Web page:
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Recalls, My Struggle with Smugness and Wisdom

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ImageSo I’m not a big fan of karma. At least in theory, that’s what I tell myself. Just last week in Sunday School the middle school class I was helping with was discussing why God wants us to forgive our enemies and those we hate and how holding onto hate and waiting for the bad thing to come back to bite the so-called enemy or class bully or unreasonable boss is wrong. Makes perfect sense! Amen!

Fast forward two days. I see this story: about an expanded peanut butter recall. For the record, I’m definitely against people being sickened. Max was one of the minority of kids who outgrew his peanut and tree nut allergies. (See Our Journey) Peanut butter and jelly is his standard lunch. The first thing I did was double check to make sure our brand wasn’t part of this recall.

Still, it’s hard not to read the inevitable comments that will follow this story, the outrage that a seemingly wholesome food like peanut butter could hurt someone, and not feel a little smug. For parents of kids with food allergies that realization is second nature. Helping our kids avoid the so-called wholesome foods that are more like poison when you are allergic to them is an every-day, every-meal struggle. For a few minutes, when the parents of the non-allergic children are running to check their shelves to see if their jar of peanut butter is safe, I like to think that some people that maybe didn’t get it before are, however briefly, getting it.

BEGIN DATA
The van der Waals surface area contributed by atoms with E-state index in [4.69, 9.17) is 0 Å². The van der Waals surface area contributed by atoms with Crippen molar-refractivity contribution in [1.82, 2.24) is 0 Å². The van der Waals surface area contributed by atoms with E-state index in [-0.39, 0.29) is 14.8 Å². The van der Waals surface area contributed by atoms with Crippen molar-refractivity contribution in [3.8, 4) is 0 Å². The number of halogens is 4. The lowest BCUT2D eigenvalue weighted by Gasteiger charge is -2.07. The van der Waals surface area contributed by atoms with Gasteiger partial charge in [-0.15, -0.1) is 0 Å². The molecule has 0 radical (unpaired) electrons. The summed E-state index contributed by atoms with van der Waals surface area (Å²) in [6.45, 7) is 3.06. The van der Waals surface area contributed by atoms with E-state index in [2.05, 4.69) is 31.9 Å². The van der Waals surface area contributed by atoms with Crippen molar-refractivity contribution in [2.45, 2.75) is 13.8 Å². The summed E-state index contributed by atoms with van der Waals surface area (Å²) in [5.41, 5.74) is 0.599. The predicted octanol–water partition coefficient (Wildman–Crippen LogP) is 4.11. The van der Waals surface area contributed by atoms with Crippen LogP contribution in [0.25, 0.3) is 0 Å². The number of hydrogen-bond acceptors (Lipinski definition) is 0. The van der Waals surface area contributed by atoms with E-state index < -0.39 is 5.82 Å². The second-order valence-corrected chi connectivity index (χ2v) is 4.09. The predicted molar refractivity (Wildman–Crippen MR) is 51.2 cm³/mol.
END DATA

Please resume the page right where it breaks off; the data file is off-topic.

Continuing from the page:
That this lesson often goes right over many of those people’s heads probably should be the first clue that I’m on the wrong track in my thinking. I know many parents do totally get food allergies even without a personal experience with them. They are compassionate and helpful without needing any outside experience to see the light. In fact, I often feel blessed that Max and I are surrounded by so many of them. If I were wiser, I would be thankful for them instead of waiting for these rare “see now you know” gotcha-like moments of food recalls to make my point to the others. I’m working on being wiser!


One response »

  1. I understand where you are coming from…if only people understood the fear parents with children with food allergies undergo on a daily basis, if people were only able to walk in our shoes for one day with food restrictions…perhaps there would be more compassion/empathy/understanding. I like to think so but unfortunately, in our world of food allergies there is no cheating…a reality most often misunderstood by the general population. How often would I hear, “Oh just give him a little…you can see he wants some…how can it hurt?” Plenty in our world thanks!


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